Ever wondered what happened to the Rocky Horror kids from the 70s? They're still around, dressing up in drag and yelling "slut" at the screen whenever Janet (played by a young Susan Sarandon) appears. And this weekend, the original cast, fans from all around the country and shadowcasters—performers who dress up in character and mime what's happening on the screen behind them—have descended on Midtown for a convention celebrating Rocky Horror Picture Show's 1975 release. Four decades later, it's still a safe haven for sexual freaks and theater geeks.
"Little things have changed," explains Sal Piro, who has been fan club president since 1977, "but it's still basically people who have been misfits."
Rocky Horror bombed when it came out, but it gradually found a second life in the Midnight Movie circuit as fans would return to see it again and again each week. The tradition of callbacks—a second ever-changing meta-script that the audience shouts back at the screen—developed in the Village at the Waverly (now IFC Center) and was popularized by fans like Piro. Gay kids, cross-dressers and other outsiders loved the campy homage to B-movies, which starred a seductive, gender-bending Tim Curry as Dr. Frank N. Furter.
Being gay or any kind of sexual outsider in 2015 isn't exactly the same as it was in 1975—we now have former Disney stars shrugging off gender labels. But there are still scores of new, young fans craving the welcoming and weird space of fandom.
Sarah de Ugarte, a 20-year-old New Yorker, says the movie and the community was a revelation for her as an 18-year-old in high school who hadn't realized she wasn't straight: "It's a fucking gay movie."
She met her current girlfriend, 24-year-old Val Humphrey, at her first Rocky after-party. Humphrey says she truly found her calling doing "double drag" with a punk rock twist. She loves dressing up as a man dressing up as a woman and keeping the audience guessing about her gender: "Playing Frank taught me a lot about me and my sexuality."
While many fans found an escape from their lives in the Rocky community, others were inducted into it by their family. John and Daria Chasse, a couple in their early 50s from New Jersey, started going to Home of Happiness in 2006 after John had a pulmonary embolism. The medical scare made him think about the things that he wanted to introduce his kids to more urgently. He and his wife started bringing their 11-year-old daughter and 13-year-old son along to shows. Daria says it's a tradition they continued as their kids are grown up, "This has brought the family together."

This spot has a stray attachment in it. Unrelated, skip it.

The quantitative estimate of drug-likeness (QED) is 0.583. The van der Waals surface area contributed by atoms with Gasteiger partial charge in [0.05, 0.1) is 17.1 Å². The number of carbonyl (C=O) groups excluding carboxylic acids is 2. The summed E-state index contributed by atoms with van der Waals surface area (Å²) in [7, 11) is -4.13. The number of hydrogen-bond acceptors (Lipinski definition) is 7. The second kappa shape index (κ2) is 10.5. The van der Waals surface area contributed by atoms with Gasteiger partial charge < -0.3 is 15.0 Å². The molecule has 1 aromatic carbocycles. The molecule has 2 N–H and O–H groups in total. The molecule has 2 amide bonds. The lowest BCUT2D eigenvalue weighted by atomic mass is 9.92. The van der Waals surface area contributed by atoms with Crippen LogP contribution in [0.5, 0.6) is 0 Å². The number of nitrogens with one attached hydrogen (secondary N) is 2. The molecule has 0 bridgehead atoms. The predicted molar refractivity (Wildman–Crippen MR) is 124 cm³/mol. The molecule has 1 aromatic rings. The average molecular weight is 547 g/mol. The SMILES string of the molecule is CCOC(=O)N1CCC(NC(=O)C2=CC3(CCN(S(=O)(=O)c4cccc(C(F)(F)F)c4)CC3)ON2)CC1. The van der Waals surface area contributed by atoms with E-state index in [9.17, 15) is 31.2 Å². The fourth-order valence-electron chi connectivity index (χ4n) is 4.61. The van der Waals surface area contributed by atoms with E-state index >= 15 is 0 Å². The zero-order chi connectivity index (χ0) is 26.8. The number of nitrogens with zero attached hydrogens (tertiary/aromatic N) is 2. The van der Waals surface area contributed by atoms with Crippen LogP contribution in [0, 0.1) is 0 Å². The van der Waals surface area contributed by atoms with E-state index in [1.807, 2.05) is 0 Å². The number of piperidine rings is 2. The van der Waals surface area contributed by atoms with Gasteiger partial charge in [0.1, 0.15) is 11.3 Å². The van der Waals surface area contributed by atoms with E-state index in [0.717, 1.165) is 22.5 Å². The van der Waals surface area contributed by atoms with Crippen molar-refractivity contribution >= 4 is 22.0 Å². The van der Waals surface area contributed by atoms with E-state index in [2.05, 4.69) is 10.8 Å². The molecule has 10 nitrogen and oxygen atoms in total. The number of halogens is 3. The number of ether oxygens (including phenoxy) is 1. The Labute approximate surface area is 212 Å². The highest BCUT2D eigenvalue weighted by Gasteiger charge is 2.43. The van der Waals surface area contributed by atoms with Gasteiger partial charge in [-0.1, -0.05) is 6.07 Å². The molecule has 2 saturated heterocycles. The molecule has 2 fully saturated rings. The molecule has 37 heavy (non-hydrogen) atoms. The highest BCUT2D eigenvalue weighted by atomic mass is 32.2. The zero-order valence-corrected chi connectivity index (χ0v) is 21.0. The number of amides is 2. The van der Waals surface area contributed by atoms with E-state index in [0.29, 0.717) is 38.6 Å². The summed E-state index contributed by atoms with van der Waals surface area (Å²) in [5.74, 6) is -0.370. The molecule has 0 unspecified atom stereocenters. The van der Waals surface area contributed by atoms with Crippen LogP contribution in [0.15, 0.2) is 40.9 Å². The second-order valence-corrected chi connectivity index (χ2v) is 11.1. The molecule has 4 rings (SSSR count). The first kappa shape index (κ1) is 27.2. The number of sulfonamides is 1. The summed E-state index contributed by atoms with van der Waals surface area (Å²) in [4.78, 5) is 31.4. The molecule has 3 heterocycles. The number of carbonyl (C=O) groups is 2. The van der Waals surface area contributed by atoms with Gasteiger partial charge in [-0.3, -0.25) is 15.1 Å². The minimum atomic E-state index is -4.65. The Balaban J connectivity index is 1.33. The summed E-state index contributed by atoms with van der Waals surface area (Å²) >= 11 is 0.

This weekend is a unique one for the tight-knit Rocky community, and attendees compare it to a family reunion. And since it's the 40th anniversary, the convention has been able to land key members of the main cast, including Barry Bostwick (Brad), Patricia Quinn (Magenta), and Little Nell (Columbia).
At Rocky Horror shadowcast performances, there's already very little distinction between the performers and the audience and that held true even with the appearance of the original cast. A meet-and-greet with the cast at the convention last night felt more like a boozy, flirty high-school theater cast after-party than, say, Comic Con.
Peter Michael Schepper, a 50-year-old New York artist who goes by the name PMS, told the story of seeing the film for the first time as a 13-year-old in Texas in 1979. He turned to Bostwick to describe what a revelatory moment it was as a young gay teen "when I saw you in your underwear..."
Bostwick says he hears stories like Schepper's all the time and admires the way fans have kept the movie alive. For fans, Rocky is "when they found their voice, when they found acceptance, when they came out of their shell." Bostwick adds, "I can't get enough of that."
Fans say it's a little hard to explain the phenomenon until you've experienced a raucous, midnight screening first-hand and the inevitable raucous, late-night after-party. Jessica Dobratz, 34, of Wisconsin says, "Don't knock it 'til you try it."
And if you do want to try it, there are still tickets available tonight for an all-star shadowcast performance that features cast members from all around the country.
Rocky Horror Picture Show will be screening at The Ziegfeld Theater at 141 West 54th Street tonight at midnight. An all-star shadowcast will be performing, and original cast members Barry Bostwick (Brad), Patricia Quinn (Magenta), and Little Nell (Columbia) will be at the pre-show. Tickets are $20. Doors open at 11 p.m. (Tickets are sold out for the rest of the convention.)